The story of Light Sussex



Sussex chickens are an English breed that arose naturally in the south of England in a climate very similar to the Pacific Northwest. The Sussex adapted so well to the needs of the people in Sussex that they became the top utility fowl of England in the mid-1850’s, and were the most common English layer and meat bird until the development of modern commercial layers and broilers. The ‘Light’ colour birds (i.e. silver down with Columbian Exclusion Pattern) was regarded as the best utility variety. Lights were imported into Canada in great numbers to glean grain fields (sometimes the farmer made more money on the chickens than he did on his grain!) and were very popular for kitchen flocks in suburban areas because they are calm and quiet. But they were never common in the U.S. except along the Canadian border.

Emily Robertson had her first flock of Light Sussex in 1971, and learned 19th Century methods of breeding and keeping them from a British neighbour who was managing several hundred birds in local backyard flocks. No electricity was used (no lights, heaters, incubators) and cull cockerels were caponized at 6 to 8 weeks. Those birds were magnificent, and the memory of them inspired her to rescue the Light Sussex from extinction as a livestock breed in Canada. A small research flock at the University of Alberta formed the foundation of the resurrected breed, and to them she added birds from all the small remaining flocks she could find, first in Western Canada and later in the East. Each year she rears 500 to 700 chicks from selected breeders in her own flock and crosses with new blood – she is always searching for ‘the missing corners of the genepool’. Coaching from some of the top Light Sussex breeders – Fred Hams in England, Dan Price-Jones, Dr. R.D. Crawford, and Dr. Donald McQueen Shaver served to hone her eye for the correct body and posture of the bird in addition to selecting for utility and behavioural traits. Her birds are now well-known in Canada for being true to the British ‘type’, which is also the APA standard, as well as being productive ‘family members’.

In 2013 Mrs. Robertson established True North Heritage Hatchery, in large part to sell lots of Light Sussex across Canada and help make them a common and popular breed once again.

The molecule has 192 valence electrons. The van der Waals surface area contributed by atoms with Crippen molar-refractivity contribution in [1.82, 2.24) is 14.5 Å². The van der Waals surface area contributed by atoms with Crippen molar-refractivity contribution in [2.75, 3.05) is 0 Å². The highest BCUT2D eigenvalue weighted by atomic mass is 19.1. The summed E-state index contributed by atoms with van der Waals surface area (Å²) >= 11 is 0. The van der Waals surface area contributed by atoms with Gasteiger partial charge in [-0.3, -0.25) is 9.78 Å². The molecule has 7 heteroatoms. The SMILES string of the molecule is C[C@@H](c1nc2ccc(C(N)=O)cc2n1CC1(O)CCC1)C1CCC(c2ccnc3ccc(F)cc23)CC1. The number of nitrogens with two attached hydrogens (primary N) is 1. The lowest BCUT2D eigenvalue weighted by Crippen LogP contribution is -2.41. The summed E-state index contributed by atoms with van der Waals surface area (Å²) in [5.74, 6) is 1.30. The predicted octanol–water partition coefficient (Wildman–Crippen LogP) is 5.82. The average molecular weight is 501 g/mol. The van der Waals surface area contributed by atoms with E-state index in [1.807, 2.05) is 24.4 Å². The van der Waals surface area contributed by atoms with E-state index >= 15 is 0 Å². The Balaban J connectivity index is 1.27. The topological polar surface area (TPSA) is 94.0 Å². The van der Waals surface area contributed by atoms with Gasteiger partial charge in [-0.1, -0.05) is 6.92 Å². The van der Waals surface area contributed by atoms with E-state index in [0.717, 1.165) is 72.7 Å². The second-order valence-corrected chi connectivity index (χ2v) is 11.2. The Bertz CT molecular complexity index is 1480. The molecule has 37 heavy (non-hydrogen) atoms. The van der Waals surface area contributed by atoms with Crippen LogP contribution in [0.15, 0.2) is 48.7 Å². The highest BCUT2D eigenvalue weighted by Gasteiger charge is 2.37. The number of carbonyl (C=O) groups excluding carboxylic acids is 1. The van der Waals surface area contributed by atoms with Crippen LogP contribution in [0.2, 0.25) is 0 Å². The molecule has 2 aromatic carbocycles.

If you have a good eye for poultry you will see that the True North Light Sussex have the correct size and stature for the breed, as opposed to many American LS that have been crossed with Australian Sussex (“Orpingtons with Sussex clothing”), Brahmas (nice feathers but the legs should be clean), Columbian Rocks or Delawares (different body type). You will enjoy showing them and hearing the judge’s delight over finding correct Sussex!

They are an ideal chicken for the Pacific Northwest, with their ‘double coat’ (true down underneath firm feathering) that sheds rain longer than any other. Their winter laying trait is very handy if the rest of your birds take a break in winter, and in the spring a portion of your hens will go broody and make marvellous mothers. A Light Sussex hen in a well made nest can hatch 15 eggs, and can rear up to 20 chicks if you want to sneak some extras under her. Who needs an incubator?

Frequently Asked Questions

Colour: Light Sussex are ‘silver’ colour base with Columbian Exclusion Pattern; white skin and shanks, single comb. This genetic white coat naturally ‘sunburns’ (turns golden) with strong sunlight.

Eggs: About 180/year; 55 to 65 grams. They lay well for 3 years, and can live for 10

Meat: Well-grown cockerels should weigh 3 kg at 16 weeks old, and dress out about 4 lbs. The breast is not as wide and plump as a broiler, but worth eating. They do not get tough until 22-24 weeks. This is a perfect bird for caponizing.

Adult Size: Roosters 10 lbs, hens 6 (ideally) to 8.

Temperament: Sussex are not aggressive toward people or other chickens; roosters reared together do not usually fight and hens are friendly and easily trained to be pets. Children can gather the eggs without getting pecked. Light Sussex are usually accepting of new flock members and tolerant of other hen’s chicks.

Care and feeding: raise them like any other standard heritage chicken. They need to be fed even if they are on pasture. [Most pasture greenery lacks digestible protein and carbs.] Keeping pullets active and on a bit of a diet will enhance their future laying; don’t let hens get fat.